Designing a data architecture for working with machine learning at scale requires careful thought. You may have different data sources, consumers, and data coming from different areas of the organization. Also, your organization may grow and evolve throughout time, so you may have some domains coming up and others disappearing. In 2022, I published an AWS Big Data blog on designing a data mesh architecture with event streaming for machine learning.

In the blog, we design a data mesh with event streaming for a scenario that requires real-time music recommendations on AWS. Because ML applications may have multiple types of input data, we propose a solution that works both for data at rest as well as real-time streaming.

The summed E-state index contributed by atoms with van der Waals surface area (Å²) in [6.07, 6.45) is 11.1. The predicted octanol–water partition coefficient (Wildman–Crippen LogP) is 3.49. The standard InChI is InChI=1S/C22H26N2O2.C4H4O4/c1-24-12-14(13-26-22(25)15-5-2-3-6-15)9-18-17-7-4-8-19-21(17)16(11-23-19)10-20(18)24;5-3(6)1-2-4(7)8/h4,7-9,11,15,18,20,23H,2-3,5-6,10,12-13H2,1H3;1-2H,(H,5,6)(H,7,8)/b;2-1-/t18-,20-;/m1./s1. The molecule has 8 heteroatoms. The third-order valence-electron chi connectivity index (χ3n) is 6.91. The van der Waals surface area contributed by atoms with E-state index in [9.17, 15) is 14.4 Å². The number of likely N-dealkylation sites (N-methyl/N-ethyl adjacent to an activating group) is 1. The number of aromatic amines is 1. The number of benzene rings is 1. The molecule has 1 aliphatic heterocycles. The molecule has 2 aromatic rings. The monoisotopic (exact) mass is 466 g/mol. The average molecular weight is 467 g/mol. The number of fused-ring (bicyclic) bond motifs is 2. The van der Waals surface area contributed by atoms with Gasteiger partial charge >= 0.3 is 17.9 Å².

The complete data mesh with event streaming architecture uses two different data planes: one is dedicated for sharing data at rest (blue); the other one is for data in motion (red). Check the original blog to see how it was built step-by-step.

The complete data mesh with event-streaming architecture uses two different data planes: one is dedicated for sharing data at rest (blue), the other one is for data in motion (red)

The Let’s Architect! series on the Architecture Blog

Let’s Architect! is an editorial initiative that publishes a bi-weekly post on a specific topic since January 2022. Some of the most recent topics include event-driven architectures, microservices, data mesh and machine learning. We gather four or five different AWS content pieces that provide a perspective on why that content is relevant. Content can be an AWS blog post, a whitepaper, any hands-on workshop with architectural patterns, or a video. We focus on architectural content that can be valuable for software architects as well as software engineers willing to learn more about system design and distributed systems.